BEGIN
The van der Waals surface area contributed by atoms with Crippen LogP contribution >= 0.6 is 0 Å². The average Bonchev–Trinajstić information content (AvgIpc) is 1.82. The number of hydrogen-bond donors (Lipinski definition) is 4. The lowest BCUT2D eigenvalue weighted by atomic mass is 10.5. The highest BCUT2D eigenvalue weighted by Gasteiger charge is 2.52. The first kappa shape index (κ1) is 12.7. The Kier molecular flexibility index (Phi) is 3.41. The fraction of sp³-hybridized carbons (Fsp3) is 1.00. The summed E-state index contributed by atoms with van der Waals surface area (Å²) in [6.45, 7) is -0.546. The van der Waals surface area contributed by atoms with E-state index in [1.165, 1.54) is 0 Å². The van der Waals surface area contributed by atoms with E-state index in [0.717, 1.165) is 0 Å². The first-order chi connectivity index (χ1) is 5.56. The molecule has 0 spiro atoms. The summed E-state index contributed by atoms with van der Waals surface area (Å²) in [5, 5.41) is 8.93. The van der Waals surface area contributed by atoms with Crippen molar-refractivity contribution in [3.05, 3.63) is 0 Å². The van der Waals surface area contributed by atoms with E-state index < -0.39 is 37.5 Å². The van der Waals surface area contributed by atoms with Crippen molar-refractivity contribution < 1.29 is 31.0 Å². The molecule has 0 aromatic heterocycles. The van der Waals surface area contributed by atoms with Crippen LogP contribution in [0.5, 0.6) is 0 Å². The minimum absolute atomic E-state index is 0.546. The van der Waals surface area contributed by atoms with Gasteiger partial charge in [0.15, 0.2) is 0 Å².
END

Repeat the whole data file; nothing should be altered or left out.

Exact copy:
The van der Waals surface area contributed by atoms with Crippen LogP contribution >= 0.6 is 0 Å². The average Bonchev–Trinajstić information content (AvgIpc) is 1.82. The number of hydrogen-bond donors (Lipinski definition) is 4. The lowest BCUT2D eigenvalue weighted by atomic mass is 10.5. The highest BCUT2D eigenvalue weighted by Gasteiger charge is 2.52. The first kappa shape index (κ1) is 12.7. The Kier molecular flexibility index (Phi) is 3.41. The fraction of sp³-hybridized carbons (Fsp3) is 1.00. The summed E-state index contributed by atoms with van der Waals surface area (Å²) in [6.45, 7) is -0.546. The van der Waals surface area contributed by atoms with E-state index in [1.165, 1.54) is 0 Å². The van der Waals surface area contributed by atoms with E-state index in [0.717, 1.165) is 0 Å². The first-order chi connectivity index (χ1) is 5.56. The molecule has 0 spiro atoms. The summed E-state index contributed by atoms with van der Waals surface area (Å²) in [5, 5.41) is 8.93. The van der Waals surface area contributed by atoms with Crippen molar-refractivity contribution in [3.05, 3.63) is 0 Å². The van der Waals surface area contributed by atoms with E-state index < -0.39 is 37.5 Å². The van der Waals surface area contributed by atoms with Crippen molar-refractivity contribution < 1.29 is 31.0 Å². The molecule has 0 aromatic heterocycles. The van der Waals surface area contributed by atoms with Crippen LogP contribution in [0.5, 0.6) is 0 Å². The minimum absolute atomic E-state index is 0.546. The van der Waals surface area contributed by atoms with Gasteiger partial charge in [0.15, 0.2) is 0 Å².